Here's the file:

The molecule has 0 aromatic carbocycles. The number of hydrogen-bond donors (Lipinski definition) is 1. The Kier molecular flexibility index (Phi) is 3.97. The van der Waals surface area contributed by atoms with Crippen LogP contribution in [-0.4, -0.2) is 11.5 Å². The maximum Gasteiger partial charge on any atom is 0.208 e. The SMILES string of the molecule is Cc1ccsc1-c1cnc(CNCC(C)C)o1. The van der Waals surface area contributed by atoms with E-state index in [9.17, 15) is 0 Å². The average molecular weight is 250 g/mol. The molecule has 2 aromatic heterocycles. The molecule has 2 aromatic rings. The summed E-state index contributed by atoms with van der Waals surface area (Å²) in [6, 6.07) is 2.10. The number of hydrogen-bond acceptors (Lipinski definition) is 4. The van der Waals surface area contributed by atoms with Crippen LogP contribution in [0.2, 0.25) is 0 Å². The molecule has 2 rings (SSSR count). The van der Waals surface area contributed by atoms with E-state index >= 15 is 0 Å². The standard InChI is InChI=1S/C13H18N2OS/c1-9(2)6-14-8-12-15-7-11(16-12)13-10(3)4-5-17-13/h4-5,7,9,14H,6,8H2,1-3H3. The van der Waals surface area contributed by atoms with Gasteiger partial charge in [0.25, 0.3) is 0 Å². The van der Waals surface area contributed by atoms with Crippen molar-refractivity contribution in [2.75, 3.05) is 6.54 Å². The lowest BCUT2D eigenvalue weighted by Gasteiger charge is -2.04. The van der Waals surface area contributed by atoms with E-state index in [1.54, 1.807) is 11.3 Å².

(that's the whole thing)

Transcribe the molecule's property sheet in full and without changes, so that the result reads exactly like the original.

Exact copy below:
The molecule has 0 aromatic carbocycles. The number of hydrogen-bond donors (Lipinski definition) is 1. The Kier molecular flexibility index (Phi) is 3.97. The van der Waals surface area contributed by atoms with Crippen LogP contribution in [-0.4, -0.2) is 11.5 Å². The maximum Gasteiger partial charge on any atom is 0.208 e. The SMILES string of the molecule is Cc1ccsc1-c1cnc(CNCC(C)C)o1. The van der Waals surface area contributed by atoms with E-state index in [9.17, 15) is 0 Å². The average molecular weight is 250 g/mol. The molecule has 2 aromatic heterocycles. The molecule has 2 aromatic rings. The summed E-state index contributed by atoms with van der Waals surface area (Å²) in [6, 6.07) is 2.10. The number of hydrogen-bond acceptors (Lipinski definition) is 4. The van der Waals surface area contributed by atoms with Crippen LogP contribution in [0.2, 0.25) is 0 Å². The molecule has 2 rings (SSSR count). The van der Waals surface area contributed by atoms with E-state index >= 15 is 0 Å². The standard InChI is InChI=1S/C13H18N2OS/c1-9(2)6-14-8-12-15-7-11(16-12)13-10(3)4-5-17-13/h4-5,7,9,14H,6,8H2,1-3H3. The van der Waals surface area contributed by atoms with Gasteiger partial charge in [0.25, 0.3) is 0 Å². The van der Waals surface area contributed by atoms with Crippen molar-refractivity contribution in [2.75, 3.05) is 6.54 Å². The lowest BCUT2D eigenvalue weighted by Gasteiger charge is -2.04. The van der Waals surface area contributed by atoms with E-state index in [1.54, 1.807) is 11.3 Å².